JL: Yes. If you look at what the Gigafactory will be by 2020, I believe it will have a 50-megawatt-hour (50MWh) capacity, and that will require roughly 40 million tons (40 Mt) of lithium carbonate equivalent. That's 20% of today's global lithium demand. This is just one of many battery plants being built today. There will definitely be a surge in lithium demand. That's why I'm pretty confident that double-digit CAGRs are on the pathway for the next three to five years.
TER: Besides this surge, what other developments are having an impact on lithium today?
JL: The other development is that lithium's use in the glass and ceramics business, and in the construction business, has been growing at a gross domestic product (GDP) growth rate. With some applications, lithium is a better additive relative to sodium- and potassium-based greases and lubricants. We are seeing a switch over to lithium because of the better performance. But the real growth over the next 10 years is going to be demand from lithium-ion batteries.
TER: Is the cost of manufacturing those batteries rising or falling?
JL: It is definitely falling, and quickly. The fact that Tesla is going to sell at $350/kWh, with the potential of the cost going down to $200/kWh, is a huge and dramatic decrease from five years ago. Some companies were producing batteries at anywhere from $800–1,000/kWh a few years ago. This huge decline in manufacturing costs for batteries has correlated with the decline in the cost of the batteries on a dollar-per-kilowatt-hour basis, which then, in turn, allows for more economic applications.
TER: What does the falling cost of manufacturing mean for the lithium producers?
JL: When we think about lower battery costs, and lower battery prices, we get into more applications for the batteries. Once you get more applications that are economical, you see the huge amount of energy storage potential. The use of lithium-ion batteries becomes more prevalent. That increases demand for lithium and is obviously beneficial for lithium producers.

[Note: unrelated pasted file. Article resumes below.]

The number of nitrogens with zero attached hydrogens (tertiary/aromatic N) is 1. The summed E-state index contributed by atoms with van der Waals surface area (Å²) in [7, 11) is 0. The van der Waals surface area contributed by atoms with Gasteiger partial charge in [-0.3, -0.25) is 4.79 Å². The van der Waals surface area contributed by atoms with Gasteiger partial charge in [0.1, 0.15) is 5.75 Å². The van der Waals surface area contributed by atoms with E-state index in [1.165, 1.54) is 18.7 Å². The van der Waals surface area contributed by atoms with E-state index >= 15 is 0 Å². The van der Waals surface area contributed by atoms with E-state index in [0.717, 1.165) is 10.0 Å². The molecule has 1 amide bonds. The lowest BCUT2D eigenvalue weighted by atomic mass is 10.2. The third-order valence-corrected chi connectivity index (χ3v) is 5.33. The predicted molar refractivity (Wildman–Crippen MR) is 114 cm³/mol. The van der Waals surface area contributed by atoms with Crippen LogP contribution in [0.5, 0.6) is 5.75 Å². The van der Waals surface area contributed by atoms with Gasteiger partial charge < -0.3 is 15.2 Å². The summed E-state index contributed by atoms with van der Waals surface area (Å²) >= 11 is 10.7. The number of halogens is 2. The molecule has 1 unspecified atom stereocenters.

TER: Where are the most promising lithium deposits? What companies are mining them?
JL: There are three major deposits globally, where the vast majority of lithium is mined today. One is in Chile, at the Salar de Atacama, where SQM and Albemarle produce lithium. The second is Salar del Hombre Muerto in northwest Argentina, in the Lithium Triangle, and FMC produces there. The third resource is the Greenbushes mine in western Australia. Albemarle and Tianqi have a joint venture there, where they produce lithium concentrate, a precursor to lithium chemicals.
TER: What are your thoughts on some of the near-term producers?
JL: The existing producers have the premier assets, and have consolidated over the past three years on a very high EBITDA (earnings before interest, taxes, depreciation and amortization) multiple relative to other specialty chemicals business. We've seen that consolidation, but there continues to be no pure way of playing the lithium theme inside the current producers.
But some other companies have started production and built mines. Orocobre Ltd. (ORL:TSX; ORE:ASX) has built a mine in Argentina, and is commissioning its plant now. RB Energy Inc. (RBI:TSX), formerly known as Canada Lithium, has built a mine in Québec and is going through a restructuring and bankruptcy process. It will come out of bankruptcy with a clean balance sheet, which may enable the company to get back up and running. Those two major mines have been built over the past five years.
Two projects in Argentina are permitted, and may find a way to get private financing over the next year or so to get into production. But what we've seen is that every new mine has encountered commissioning delays, and has been overlevered in terms of the amount of debt taken on relative to cash flow over the first couple years. This was seen at Galaxy Resources Ltd. (GXY:ASX; GALXF:OTCMKTS) past lithium project and RB Energy's Quebec lithium mine.
"There are limited opportunities for pure play lithium exposure since three of the four existing producers are part of larger conglomerates with other business lines."
TER: What can you tell us about Galaxy?